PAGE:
Harnett Lab

At the Harnett lab in the Department of Electrical and Computer Engineering, we use micro- and nanofabrication to create three-dimensional sensors and actuators with applications in microfluidics, biotechnology and environmental research.

Overall objectives:

  • Explore flexible structures with more than one stable shape for ultra-low-power actuation and sensing.
  • Apply compliant microstructures to new electrode geometries in microfluidic lab-on-a-chip systems.

Core research facilities:This 600 sq. ft. laboratory has specialized equipment for printing (Dimatix DMP-2831 materials printer), cutting (Epilog Mini 30-watt laser cutter), and casting and bonding polydimethylsiloxane (PDMS) silicone rubber micromolded parts, including a 30W Harrick plasma cleaner. Pressurized gas flows are computer controlled by precision electronic pressure regulators (Marsh-Bellofram). Video fluorescence microscopy is available on an Olympus IX-71 inverted microscope and a BX-51 noninverted microscope with digital video cameras. Electrical signals are conditioned with SR830 and SR844 lock-in amplifiers. There is a high temperature furnace, fume hood, 4 W infrared laser, and equipment for electronics assembly. The lab also has an Impinj Speedway RFID reader, antenna and software for wirelessly interrogating sensors, and a set of 30 wireless sensor nodes for environmental research.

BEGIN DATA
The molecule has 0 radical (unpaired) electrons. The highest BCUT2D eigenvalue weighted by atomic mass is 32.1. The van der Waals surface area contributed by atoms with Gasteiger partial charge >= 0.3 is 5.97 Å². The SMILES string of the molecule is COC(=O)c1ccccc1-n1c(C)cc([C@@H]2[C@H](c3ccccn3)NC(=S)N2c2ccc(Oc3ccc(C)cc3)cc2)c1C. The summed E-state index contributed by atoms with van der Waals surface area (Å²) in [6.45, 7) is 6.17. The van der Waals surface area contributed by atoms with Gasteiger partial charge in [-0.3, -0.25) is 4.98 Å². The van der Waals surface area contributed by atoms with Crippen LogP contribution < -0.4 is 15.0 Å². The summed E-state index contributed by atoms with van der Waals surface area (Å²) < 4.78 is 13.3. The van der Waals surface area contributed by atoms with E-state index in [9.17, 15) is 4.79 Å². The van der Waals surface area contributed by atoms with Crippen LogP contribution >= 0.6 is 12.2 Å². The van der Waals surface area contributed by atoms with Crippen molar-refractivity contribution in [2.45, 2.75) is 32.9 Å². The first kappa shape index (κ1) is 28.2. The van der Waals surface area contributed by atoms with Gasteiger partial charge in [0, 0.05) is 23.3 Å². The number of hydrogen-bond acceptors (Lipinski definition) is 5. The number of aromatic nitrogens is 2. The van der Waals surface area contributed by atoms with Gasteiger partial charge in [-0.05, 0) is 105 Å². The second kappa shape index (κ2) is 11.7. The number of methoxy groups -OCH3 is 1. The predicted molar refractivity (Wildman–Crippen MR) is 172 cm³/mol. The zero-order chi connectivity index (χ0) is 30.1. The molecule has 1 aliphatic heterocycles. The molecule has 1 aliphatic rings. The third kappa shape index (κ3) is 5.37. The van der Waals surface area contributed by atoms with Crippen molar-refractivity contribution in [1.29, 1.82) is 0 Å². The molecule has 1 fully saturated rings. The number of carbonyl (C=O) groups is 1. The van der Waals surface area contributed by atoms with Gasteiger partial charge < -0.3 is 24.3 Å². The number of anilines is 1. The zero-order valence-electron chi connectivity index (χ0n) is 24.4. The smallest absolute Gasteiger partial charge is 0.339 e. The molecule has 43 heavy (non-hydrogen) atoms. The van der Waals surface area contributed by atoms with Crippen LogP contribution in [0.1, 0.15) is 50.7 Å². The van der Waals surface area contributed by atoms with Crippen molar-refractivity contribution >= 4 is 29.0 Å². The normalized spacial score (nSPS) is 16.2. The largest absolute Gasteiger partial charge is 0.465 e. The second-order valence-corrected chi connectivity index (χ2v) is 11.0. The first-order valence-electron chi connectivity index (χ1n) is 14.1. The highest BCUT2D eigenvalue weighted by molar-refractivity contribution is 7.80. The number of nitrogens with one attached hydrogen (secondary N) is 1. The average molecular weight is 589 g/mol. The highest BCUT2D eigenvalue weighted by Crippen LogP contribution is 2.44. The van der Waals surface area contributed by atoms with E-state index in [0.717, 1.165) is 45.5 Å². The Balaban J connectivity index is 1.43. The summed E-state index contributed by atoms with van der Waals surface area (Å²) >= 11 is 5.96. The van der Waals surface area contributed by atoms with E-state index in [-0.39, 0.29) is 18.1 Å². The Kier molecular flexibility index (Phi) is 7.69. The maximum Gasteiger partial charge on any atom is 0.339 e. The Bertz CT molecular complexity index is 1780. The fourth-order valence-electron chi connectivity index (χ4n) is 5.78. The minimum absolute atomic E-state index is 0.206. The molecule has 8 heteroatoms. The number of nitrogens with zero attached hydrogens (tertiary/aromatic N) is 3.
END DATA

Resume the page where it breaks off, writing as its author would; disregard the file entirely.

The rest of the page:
Core scientific and technical staff: The staff includes the following:

  • Dr. C. K. Harnett

Center budgets and funding:

  • Baseline budget: $200,000

Goal: The Lab’s goal is to generate ultra-low power sensors and actuators that require no onboard energy source to expand human capabilities. Applications range from environmental sensor networks to assistive medical devices that help stabilize injured tissue or teach new physical skills. Research focuses on fundamentals and engineering of discrete components such as flexible contact sensors that can be put to work in larger systems.

Outreach and community engagement activities:

Recent outreach includes the Trilife learn-to-solder project: http://blipworks.github.io/trilife/

Research Productivity:

Lab members have produced more than 50 research contributions, including journal articles, archived conference proceedings, and presentations.

For more information: Detailed information on the lab’s research themes, industry partnership activities, personnel, facilities, publications, outreach, educational workshops and conferences, and much more can be found online. Contact Dr. Harnett via email at c0harn01@louisville.edu or by phone at 502/852-0689.

Location: 221 Shumaker Research Building